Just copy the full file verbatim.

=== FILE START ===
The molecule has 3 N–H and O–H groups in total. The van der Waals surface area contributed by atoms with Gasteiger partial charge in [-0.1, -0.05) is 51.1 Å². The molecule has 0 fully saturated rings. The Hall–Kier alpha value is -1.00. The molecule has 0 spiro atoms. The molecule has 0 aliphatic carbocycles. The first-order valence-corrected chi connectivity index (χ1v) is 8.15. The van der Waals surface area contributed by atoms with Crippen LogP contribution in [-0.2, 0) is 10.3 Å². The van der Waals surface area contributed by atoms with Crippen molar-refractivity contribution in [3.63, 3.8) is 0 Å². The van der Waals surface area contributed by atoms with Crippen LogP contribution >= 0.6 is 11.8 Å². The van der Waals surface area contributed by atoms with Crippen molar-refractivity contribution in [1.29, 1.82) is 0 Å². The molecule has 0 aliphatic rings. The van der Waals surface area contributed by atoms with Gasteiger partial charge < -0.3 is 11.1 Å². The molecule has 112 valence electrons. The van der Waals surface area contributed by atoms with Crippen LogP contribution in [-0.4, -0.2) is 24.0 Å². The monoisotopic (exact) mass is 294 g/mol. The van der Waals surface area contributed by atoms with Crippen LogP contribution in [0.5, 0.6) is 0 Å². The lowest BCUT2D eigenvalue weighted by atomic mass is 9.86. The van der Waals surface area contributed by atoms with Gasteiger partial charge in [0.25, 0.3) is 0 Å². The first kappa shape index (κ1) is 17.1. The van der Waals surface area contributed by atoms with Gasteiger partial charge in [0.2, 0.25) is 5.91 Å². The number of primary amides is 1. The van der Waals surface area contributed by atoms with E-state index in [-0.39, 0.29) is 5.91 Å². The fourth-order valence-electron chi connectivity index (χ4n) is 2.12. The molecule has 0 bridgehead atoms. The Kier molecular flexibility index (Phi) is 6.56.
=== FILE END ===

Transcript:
The molecule has 3 N–H and O–H groups in total. The van der Waals surface area contributed by atoms with Gasteiger partial charge in [-0.1, -0.05) is 51.1 Å². The molecule has 0 fully saturated rings. The Hall–Kier alpha value is -1.00. The molecule has 0 spiro atoms. The molecule has 0 aliphatic carbocycles. The first-order valence-corrected chi connectivity index (χ1v) is 8.15. The van der Waals surface area contributed by atoms with Crippen LogP contribution in [-0.2, 0) is 10.3 Å². The van der Waals surface area contributed by atoms with Crippen molar-refractivity contribution in [3.63, 3.8) is 0 Å². The van der Waals surface area contributed by atoms with Crippen LogP contribution >= 0.6 is 11.8 Å². The van der Waals surface area contributed by atoms with Crippen molar-refractivity contribution in [1.29, 1.82) is 0 Å². The molecule has 0 aliphatic rings. The van der Waals surface area contributed by atoms with Gasteiger partial charge < -0.3 is 11.1 Å². The molecule has 112 valence electrons. The van der Waals surface area contributed by atoms with Crippen LogP contribution in [-0.4, -0.2) is 24.0 Å². The monoisotopic (exact) mass is 294 g/mol. The van der Waals surface area contributed by atoms with Crippen LogP contribution in [0.5, 0.6) is 0 Å². The lowest BCUT2D eigenvalue weighted by atomic mass is 9.86. The van der Waals surface area contributed by atoms with Gasteiger partial charge in [0.25, 0.3) is 0 Å². The first kappa shape index (κ1) is 17.1. The van der Waals surface area contributed by atoms with Gasteiger partial charge in [0.2, 0.25) is 5.91 Å². The number of primary amides is 1. The van der Waals surface area contributed by atoms with E-state index in [-0.39, 0.29) is 5.91 Å². The fourth-order valence-electron chi connectivity index (χ4n) is 2.12. The molecule has 0 bridgehead atoms. The Kier molecular flexibility index (Phi) is 6.56.